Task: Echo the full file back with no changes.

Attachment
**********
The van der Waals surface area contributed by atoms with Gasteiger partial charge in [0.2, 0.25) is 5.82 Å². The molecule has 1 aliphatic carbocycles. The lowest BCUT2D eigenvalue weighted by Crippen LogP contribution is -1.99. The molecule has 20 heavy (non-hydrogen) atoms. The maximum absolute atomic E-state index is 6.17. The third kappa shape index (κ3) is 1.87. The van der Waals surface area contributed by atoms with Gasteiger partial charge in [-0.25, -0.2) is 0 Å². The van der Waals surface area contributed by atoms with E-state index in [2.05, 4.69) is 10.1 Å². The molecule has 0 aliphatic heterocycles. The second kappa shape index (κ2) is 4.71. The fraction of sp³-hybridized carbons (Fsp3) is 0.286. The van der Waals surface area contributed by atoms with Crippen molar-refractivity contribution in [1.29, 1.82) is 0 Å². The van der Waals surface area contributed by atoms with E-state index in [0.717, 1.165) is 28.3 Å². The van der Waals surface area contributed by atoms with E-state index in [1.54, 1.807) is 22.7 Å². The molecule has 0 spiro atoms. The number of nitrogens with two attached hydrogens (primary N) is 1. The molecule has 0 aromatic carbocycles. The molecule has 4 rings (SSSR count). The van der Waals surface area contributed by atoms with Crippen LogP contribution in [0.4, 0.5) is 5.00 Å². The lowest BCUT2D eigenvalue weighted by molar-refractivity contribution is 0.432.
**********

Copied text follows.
The van der Waals surface area contributed by atoms with Gasteiger partial charge in [0.2, 0.25) is 5.82 Å². The molecule has 1 aliphatic carbocycles. The lowest BCUT2D eigenvalue weighted by Crippen LogP contribution is -1.99. The molecule has 20 heavy (non-hydrogen) atoms. The maximum absolute atomic E-state index is 6.17. The third kappa shape index (κ3) is 1.87. The van der Waals surface area contributed by atoms with Gasteiger partial charge in [-0.25, -0.2) is 0 Å². The van der Waals surface area contributed by atoms with E-state index in [2.05, 4.69) is 10.1 Å². The molecule has 0 aliphatic heterocycles. The second kappa shape index (κ2) is 4.71. The fraction of sp³-hybridized carbons (Fsp3) is 0.286. The van der Waals surface area contributed by atoms with Crippen molar-refractivity contribution in [1.29, 1.82) is 0 Å². The van der Waals surface area contributed by atoms with E-state index in [0.717, 1.165) is 28.3 Å². The van der Waals surface area contributed by atoms with E-state index in [1.54, 1.807) is 22.7 Å². The molecule has 0 spiro atoms. The number of nitrogens with two attached hydrogens (primary N) is 1. The molecule has 0 aromatic carbocycles. The molecule has 4 rings (SSSR count). The van der Waals surface area contributed by atoms with Crippen LogP contribution in [0.4, 0.5) is 5.00 Å². The lowest BCUT2D eigenvalue weighted by molar-refractivity contribution is 0.432.